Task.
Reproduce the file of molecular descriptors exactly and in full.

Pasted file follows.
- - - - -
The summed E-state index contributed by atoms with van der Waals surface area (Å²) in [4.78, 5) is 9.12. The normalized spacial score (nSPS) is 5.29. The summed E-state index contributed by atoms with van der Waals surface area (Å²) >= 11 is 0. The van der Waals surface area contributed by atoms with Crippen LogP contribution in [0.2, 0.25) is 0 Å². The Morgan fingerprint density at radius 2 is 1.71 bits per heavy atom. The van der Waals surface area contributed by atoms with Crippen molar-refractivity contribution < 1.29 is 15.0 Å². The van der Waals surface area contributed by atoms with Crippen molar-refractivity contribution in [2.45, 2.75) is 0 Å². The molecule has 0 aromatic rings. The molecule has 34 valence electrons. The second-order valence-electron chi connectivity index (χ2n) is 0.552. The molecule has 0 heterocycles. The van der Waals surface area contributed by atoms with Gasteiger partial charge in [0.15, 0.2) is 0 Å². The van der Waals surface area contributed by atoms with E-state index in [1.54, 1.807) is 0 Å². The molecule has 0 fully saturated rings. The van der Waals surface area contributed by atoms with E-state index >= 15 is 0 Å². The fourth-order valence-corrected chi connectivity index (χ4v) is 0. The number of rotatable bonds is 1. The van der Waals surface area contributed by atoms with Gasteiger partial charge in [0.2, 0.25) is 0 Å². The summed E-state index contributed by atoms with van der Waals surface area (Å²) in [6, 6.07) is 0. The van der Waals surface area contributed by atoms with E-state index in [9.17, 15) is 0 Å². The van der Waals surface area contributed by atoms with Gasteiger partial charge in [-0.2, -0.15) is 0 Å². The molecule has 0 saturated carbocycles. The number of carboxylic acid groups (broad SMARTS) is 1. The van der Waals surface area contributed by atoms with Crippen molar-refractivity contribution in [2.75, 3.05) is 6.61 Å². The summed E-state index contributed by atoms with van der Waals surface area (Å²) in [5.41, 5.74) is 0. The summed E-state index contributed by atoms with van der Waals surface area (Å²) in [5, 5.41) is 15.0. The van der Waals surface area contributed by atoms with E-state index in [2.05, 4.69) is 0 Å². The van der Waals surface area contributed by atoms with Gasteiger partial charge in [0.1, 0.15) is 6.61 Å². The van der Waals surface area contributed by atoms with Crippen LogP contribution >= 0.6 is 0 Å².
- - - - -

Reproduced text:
The summed E-state index contributed by atoms with van der Waals surface area (Å²) in [4.78, 5) is 9.12. The normalized spacial score (nSPS) is 5.29. The summed E-state index contributed by atoms with van der Waals surface area (Å²) >= 11 is 0. The van der Waals surface area contributed by atoms with Crippen LogP contribution in [0.2, 0.25) is 0 Å². The Morgan fingerprint density at radius 2 is 1.71 bits per heavy atom. The van der Waals surface area contributed by atoms with Crippen molar-refractivity contribution < 1.29 is 15.0 Å². The van der Waals surface area contributed by atoms with Crippen molar-refractivity contribution in [2.45, 2.75) is 0 Å². The molecule has 0 aromatic rings. The molecule has 34 valence electrons. The second-order valence-electron chi connectivity index (χ2n) is 0.552. The molecule has 0 heterocycles. The van der Waals surface area contributed by atoms with Gasteiger partial charge in [0.15, 0.2) is 0 Å². The van der Waals surface area contributed by atoms with E-state index in [1.54, 1.807) is 0 Å². The molecule has 0 fully saturated rings. The van der Waals surface area contributed by atoms with E-state index >= 15 is 0 Å². The fourth-order valence-corrected chi connectivity index (χ4v) is 0. The number of rotatable bonds is 1. The van der Waals surface area contributed by atoms with Gasteiger partial charge in [0.2, 0.25) is 0 Å². The summed E-state index contributed by atoms with van der Waals surface area (Å²) in [6, 6.07) is 0. The van der Waals surface area contributed by atoms with E-state index in [9.17, 15) is 0 Å². The van der Waals surface area contributed by atoms with Gasteiger partial charge in [-0.2, -0.15) is 0 Å². The molecule has 0 saturated carbocycles. The number of carboxylic acid groups (broad SMARTS) is 1. The van der Waals surface area contributed by atoms with Crippen molar-refractivity contribution in [2.75, 3.05) is 6.61 Å². The summed E-state index contributed by atoms with van der Waals surface area (Å²) in [5.41, 5.74) is 0. The summed E-state index contributed by atoms with van der Waals surface area (Å²) in [5, 5.41) is 15.0. The van der Waals surface area contributed by atoms with E-state index in [2.05, 4.69) is 0 Å². The van der Waals surface area contributed by atoms with Gasteiger partial charge in [0.1, 0.15) is 6.61 Å². The van der Waals surface area contributed by atoms with Crippen LogP contribution >= 0.6 is 0 Å².